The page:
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American Indian Education

Mother Tongue Literacy and Language Renewal: The Case of Navajo [Teresa McCarty, Galena Dick]

Year of publication: 
1996

“This paper discusses the contribution of school-based mother-tongue literacy to the maintenance and renewal of endangered languages, with Navajo as the case in point. Although Navajo claims the most speakers among U.S. indigenous languages, the absolute number and relative proportion of Navajo speakers have declined drastically in the last 30 years. Language usage varies across the Navajo Reservation, depending on individual community histories and contact with English. English dominates the print environment, although other forces reinforce the primacy of oral Navajo.

The Critical State of Aboriginal Languages in Canada [Verna Kirkness]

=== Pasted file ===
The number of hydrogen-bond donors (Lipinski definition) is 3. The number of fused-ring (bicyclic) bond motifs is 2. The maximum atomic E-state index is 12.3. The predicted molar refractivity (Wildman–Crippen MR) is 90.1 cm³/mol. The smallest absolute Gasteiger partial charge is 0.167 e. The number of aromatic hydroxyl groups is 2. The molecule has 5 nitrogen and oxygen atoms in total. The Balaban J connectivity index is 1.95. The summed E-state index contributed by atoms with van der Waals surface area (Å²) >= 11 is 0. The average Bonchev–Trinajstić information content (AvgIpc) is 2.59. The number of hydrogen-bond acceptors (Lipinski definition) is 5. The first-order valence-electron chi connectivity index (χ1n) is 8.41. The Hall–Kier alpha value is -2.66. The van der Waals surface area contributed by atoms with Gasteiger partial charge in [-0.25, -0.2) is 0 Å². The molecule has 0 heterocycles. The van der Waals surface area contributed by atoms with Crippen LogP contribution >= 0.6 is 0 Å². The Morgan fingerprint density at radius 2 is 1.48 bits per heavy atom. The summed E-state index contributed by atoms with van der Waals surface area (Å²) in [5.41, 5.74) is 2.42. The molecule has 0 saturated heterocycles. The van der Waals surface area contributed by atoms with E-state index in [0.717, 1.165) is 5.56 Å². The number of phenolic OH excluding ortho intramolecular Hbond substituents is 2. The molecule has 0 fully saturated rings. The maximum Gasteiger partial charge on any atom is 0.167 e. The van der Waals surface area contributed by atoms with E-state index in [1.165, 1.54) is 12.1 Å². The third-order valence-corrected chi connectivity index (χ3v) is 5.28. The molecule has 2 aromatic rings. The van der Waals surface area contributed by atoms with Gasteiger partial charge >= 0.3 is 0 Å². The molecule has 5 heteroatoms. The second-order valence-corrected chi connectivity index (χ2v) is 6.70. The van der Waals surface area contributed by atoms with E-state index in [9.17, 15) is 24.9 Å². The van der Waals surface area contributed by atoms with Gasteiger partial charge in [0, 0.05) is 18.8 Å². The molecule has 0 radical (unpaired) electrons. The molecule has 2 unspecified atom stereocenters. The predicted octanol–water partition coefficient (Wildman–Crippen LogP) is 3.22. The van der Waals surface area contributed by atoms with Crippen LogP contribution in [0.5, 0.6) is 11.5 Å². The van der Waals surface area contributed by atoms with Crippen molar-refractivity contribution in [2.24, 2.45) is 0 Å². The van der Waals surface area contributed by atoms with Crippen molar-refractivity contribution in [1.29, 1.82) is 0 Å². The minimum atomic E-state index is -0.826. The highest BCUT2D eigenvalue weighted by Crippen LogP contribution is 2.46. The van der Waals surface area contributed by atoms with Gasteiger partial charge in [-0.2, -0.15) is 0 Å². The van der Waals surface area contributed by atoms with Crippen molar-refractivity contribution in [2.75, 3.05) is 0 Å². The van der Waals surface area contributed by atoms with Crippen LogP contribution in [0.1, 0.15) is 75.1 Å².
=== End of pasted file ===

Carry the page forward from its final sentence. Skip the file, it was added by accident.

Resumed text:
Publisher: 
Canadian Journal of Native Education
Year of publication: 
1998

“Discusses the current endangered state of Canada's indigenous languages and the culpability of church and state in this situation. Presents legal and moral reasons why the Government of Canada should enact legislation to protect and revitalize Aboriginal languages. Offers examples of similar legislation enacted in the Northwest Territories and other countries. Contains 18 references and additional bibliography.”

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by Dr. Radut